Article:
Saturday, 21 November 2009
People of Ghana
The people of modern Ghana are generally divided into four main regional groupings, each of which shares a similar language and culture. The Mole-Dagbani of the Northern Region were the first to establish their approximate modern territory, migrating from the Lake Chad region in the thirteenth century to establish the Mamprusi kingdom at Gambaga. The area to the east of lake Volta is inhabited by the Ewe, fifteenth century migrants from eastern Nigeria. Ewe society is the least centralized of any in modern Ghana and each of the roughly 130 small Ewe chieftaincies is entirely autonomous. The other important grouping of the east is the Ga-Adangbe, made up of the Ga people of the Accra coastal plain and the Adangbe of Ada and Somanya. Like the Ewe, the Ga-Adangbe are originally from eastern Nigeria.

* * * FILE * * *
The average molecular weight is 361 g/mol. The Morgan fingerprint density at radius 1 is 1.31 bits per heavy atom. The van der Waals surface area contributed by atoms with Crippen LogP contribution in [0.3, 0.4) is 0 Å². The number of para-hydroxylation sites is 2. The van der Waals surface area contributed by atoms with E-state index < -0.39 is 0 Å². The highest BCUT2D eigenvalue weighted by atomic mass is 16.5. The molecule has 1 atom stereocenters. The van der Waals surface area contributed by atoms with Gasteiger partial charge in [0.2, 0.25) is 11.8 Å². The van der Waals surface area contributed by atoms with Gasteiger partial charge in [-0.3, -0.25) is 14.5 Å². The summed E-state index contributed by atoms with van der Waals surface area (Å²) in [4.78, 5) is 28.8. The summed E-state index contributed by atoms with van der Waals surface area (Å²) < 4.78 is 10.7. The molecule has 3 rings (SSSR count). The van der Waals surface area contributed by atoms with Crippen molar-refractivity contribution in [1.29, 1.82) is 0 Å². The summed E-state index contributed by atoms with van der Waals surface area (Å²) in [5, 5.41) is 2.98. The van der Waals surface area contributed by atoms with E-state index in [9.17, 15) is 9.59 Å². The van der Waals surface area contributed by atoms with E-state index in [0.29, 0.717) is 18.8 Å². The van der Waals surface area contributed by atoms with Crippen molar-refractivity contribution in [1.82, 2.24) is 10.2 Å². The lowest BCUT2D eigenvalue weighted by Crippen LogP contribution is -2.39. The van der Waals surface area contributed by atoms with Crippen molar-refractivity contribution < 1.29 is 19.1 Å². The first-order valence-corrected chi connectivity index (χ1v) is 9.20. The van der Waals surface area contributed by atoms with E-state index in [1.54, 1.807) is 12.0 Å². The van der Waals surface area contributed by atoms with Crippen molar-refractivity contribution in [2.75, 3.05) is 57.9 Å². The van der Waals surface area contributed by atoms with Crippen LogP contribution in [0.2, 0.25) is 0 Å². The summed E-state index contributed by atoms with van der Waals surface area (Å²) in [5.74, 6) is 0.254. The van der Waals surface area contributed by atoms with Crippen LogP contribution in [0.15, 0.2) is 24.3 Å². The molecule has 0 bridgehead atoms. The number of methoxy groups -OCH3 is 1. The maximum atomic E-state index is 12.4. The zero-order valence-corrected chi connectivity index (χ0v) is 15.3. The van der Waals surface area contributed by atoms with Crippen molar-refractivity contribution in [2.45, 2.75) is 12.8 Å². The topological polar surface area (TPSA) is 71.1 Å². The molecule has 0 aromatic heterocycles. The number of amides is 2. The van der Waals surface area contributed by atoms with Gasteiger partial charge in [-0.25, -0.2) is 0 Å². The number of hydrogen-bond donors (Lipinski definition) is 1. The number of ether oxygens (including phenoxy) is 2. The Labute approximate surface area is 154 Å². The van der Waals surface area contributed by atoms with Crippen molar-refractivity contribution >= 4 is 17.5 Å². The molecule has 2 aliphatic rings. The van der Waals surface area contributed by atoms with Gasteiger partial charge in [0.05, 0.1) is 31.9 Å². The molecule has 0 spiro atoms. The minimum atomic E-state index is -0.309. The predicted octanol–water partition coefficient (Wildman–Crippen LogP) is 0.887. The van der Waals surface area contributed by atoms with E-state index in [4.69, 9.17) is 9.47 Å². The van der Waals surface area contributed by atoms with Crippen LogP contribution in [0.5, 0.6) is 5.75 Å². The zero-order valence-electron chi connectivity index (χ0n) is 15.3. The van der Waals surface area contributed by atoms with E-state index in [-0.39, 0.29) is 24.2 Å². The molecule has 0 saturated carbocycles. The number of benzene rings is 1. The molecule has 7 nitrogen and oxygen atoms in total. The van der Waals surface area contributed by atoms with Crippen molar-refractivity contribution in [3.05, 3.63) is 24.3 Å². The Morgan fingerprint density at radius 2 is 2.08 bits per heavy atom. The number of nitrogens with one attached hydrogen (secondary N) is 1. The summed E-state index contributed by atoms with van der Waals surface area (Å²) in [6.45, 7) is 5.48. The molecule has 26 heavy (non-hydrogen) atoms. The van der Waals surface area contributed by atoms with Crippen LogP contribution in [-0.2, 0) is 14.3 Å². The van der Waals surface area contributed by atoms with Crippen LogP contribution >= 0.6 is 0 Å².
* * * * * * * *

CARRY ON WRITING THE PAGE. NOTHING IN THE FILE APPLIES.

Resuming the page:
The most significant population group in modern Ghana, territorially and numerically is the Akan. The Akans of the southern and central part of the country embrace several dozen culturally similar and historically allied peoples, the best known of which are the Ashanti of the Kumasi area and the Fante of the central coast. The Akan comprise more than half of modern Ghana’s population and inhabit five of its ten administrative regions: Western, Central, Eastern, Ashanti and Brong-Ahafo. Although every Akan village has its own chief, political centralization into larger kingdoms has been a recurrent feature of Akan history, from the fourteenth century Bono kingdom of Techiman to recent entities such as Ashanti and Fante. The Akan are thought to have migrated to modern Ghana from the Sahel.